the online database of Japanese ghosts and monsters

Tōdaiki

By on February 14, 2018, in China, fire, house, light, magic, onmyōdō, Patreon, urban legend, yōkai

燈台鬼
とうだいき

TRANSLATION: candlestick spirit, candlestick demon

APPEARANCE: A tōdaiki is a magical lamp created using black magic and a living human being.

ORIGIN: Stories about people visiting strange lands and being transformed, or disappearing into another world and never returning are not uncommon in Japanese folklore. Fanciful stories like these might have originated in true but unsolved disappearances of loved ones.

LEGENDS: The most famous tōdaiki story involves a real historical figure. Hitsu no Saishō was the nickname of Fujiwara no Arikuni, a Heian period noble who lived from 943-1011 CE.

Long ago, during a period of great movement of culture and ideas between China and Japan, a government minister named Karu no Daijin was sent on a diplomatic mission to Tang China. He never returned, and his family in Japan, including his young son, Hitsu no Saishō, were left not knowing even knowing whether he was alive or dead.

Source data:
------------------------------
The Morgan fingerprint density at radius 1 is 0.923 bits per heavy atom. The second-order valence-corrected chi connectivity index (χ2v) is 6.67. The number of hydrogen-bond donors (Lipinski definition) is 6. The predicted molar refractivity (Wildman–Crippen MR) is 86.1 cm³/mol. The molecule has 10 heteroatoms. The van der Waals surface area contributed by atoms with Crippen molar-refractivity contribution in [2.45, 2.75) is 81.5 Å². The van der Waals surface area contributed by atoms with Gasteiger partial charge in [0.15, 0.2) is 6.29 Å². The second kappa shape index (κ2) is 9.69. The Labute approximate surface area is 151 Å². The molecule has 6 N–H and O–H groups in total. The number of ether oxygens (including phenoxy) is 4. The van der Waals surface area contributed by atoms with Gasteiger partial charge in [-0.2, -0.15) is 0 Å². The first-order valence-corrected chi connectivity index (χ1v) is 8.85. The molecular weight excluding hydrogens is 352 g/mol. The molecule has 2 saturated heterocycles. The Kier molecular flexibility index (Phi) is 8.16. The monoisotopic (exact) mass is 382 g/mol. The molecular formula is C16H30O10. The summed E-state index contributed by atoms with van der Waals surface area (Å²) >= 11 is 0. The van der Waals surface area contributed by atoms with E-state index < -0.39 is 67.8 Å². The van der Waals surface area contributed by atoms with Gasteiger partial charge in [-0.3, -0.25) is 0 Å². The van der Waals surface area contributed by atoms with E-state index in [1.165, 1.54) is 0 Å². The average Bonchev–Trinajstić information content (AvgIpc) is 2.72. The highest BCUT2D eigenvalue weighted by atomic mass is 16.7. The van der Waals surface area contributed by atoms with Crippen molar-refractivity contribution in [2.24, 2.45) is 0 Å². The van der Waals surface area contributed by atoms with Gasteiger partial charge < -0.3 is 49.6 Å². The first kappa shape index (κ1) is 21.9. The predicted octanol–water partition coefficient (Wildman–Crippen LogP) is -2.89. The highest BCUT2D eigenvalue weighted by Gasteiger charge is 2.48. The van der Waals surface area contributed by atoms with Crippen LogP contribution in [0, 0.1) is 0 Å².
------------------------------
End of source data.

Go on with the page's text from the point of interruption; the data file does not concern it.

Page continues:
Many years later, when Hitsu no Saishō was an adult, he traveled to China to search for news of his missing father’s whereabouts. He traveled far and wide, and in a particular location he came across something he had never seen before: a a candlestick fashioned out of a living human being! The man had been installed like a piece of furniture onto a fancy platform, and a large candle had been affixed to his head. Every inch of his body was covered in strange tattoos. And by some combination of strange drugs and sorcery, the man’s throat had been blocked up and ability to speak had been removed.

As Hitsu no Saishō looked in amazement at the strange creation, the tōdaiki began to shed tears. Unable to speak, the man bit hard into his finger tip until it began to bleed. Then, using his finger, he wrote out a poem in his blood:

Long ago I came to China from Japan. I have the same family name as you.
The bond between father and son transcends even the seas and mountains that have separated us.
For years I have cried in this horrible place. Every day I think of my parents.
I have been transformed into this candlestick in this faraway land. I just want to go home.

Upon reading this, Hitsu no Saishō realized in horror that the tōdaiki was his own father whom he had come to China looking for!